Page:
The Nehalem Preview: Intel Does It Againby Anand Lal Shimpi on June 5, 2008 12:05 AM EST
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Two years ago in Taiwan at Computex 2006 Gary Key and I stayed up all night benchmarking the Core 2 Extreme X6800, the first Core micro-architecture (Conroe core) CPU we had laid our hands on. While Intel retroactively applied its tick-tock model to previous CPU generations, it was the Core micro-architecture and the Core 2 Duo in particular that kicked it all off.
At the end of last year we saw the first update to Core, the first post-Conroe "tick" if you will: Penryn. Penryn proved to be a nice upgrade to Conroe, reducing power consumption even further and giving a slight boost to performance. What Penryn didn't do however was shake the world the way Conroe did upon its launch in 2006.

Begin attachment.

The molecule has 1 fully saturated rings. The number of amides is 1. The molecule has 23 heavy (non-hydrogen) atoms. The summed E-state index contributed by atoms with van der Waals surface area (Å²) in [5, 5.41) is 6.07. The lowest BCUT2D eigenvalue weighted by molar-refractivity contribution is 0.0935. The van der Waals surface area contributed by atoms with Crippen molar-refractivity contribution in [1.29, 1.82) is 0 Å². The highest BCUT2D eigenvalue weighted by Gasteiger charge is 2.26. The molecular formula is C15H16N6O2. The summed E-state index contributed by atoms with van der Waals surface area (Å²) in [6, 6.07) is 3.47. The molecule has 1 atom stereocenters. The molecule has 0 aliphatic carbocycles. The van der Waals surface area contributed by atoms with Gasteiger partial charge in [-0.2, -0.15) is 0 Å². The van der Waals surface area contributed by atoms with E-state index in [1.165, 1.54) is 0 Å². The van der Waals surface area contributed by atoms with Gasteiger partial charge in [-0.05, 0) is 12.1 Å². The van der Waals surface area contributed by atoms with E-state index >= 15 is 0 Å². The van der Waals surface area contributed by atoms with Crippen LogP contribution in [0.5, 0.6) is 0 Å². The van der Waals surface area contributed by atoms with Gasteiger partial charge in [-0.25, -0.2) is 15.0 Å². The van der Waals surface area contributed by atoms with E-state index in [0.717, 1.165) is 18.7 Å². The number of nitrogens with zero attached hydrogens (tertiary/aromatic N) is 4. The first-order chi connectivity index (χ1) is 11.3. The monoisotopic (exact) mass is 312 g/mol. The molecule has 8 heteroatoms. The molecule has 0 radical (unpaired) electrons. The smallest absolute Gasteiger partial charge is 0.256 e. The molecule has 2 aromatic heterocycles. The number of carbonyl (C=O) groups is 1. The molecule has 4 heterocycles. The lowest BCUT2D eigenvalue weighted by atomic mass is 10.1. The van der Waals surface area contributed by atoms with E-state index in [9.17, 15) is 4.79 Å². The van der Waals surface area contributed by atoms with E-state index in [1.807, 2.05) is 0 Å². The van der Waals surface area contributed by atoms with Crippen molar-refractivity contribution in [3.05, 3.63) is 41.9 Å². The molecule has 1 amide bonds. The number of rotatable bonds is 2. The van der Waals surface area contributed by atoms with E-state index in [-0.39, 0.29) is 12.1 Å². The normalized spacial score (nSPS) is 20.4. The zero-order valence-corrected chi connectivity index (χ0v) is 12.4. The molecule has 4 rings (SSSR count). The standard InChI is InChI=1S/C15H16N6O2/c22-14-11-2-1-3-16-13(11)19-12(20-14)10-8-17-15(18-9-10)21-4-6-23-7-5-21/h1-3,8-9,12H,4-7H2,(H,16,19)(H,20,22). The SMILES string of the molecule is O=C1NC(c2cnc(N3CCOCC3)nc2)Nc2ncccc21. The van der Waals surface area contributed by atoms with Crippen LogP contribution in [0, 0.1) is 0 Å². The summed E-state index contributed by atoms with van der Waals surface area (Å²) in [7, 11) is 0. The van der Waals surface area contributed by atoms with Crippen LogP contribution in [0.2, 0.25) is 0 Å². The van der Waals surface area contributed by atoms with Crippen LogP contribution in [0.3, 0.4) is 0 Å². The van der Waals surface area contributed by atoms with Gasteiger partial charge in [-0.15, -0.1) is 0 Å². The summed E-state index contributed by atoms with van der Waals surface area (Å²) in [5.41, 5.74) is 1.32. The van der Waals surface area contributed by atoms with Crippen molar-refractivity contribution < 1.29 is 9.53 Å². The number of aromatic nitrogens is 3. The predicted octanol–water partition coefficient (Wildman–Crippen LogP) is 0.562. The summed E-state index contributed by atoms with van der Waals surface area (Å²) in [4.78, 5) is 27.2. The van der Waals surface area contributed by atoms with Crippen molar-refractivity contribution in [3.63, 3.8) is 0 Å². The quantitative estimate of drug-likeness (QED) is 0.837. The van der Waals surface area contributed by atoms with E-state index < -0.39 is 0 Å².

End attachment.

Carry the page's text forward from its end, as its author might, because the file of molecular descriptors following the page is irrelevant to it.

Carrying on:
After every tick however, comes a tock. While Penryn was a die shrink of an existing architecture, Nehalem is a brand new architecture built on the same 45nm process as Penryn. It's sort of a big deal, being the first tock after the incredibly successful Core 2 launch.
731M transistors, four cores, eight threads
It's like clockwork with Intel; around six months before the release of a new processor, it's sent over to Intel's partners so they may begin developing motherboards for the chip. It was true with Northwood, Prescott, Conroe, Penryn and now Nehalem. And plus, did you really expect, on the eve of the two year anniversary of our first Core 2 preview, a trip to Taiwan for Computex without benchmarks of Nehalem? In the words of Balki Bartokomous, don't be ridiculous :)
Yep, that's what you think it is
Without Intel's approval, supervision, blessing or even desire - we went ahead and snagged us a Nehalem (actually, two) and spent some time with them.
(Sorry guys, stop making interesting chips and we'll stop trying to get an early look at them :)...)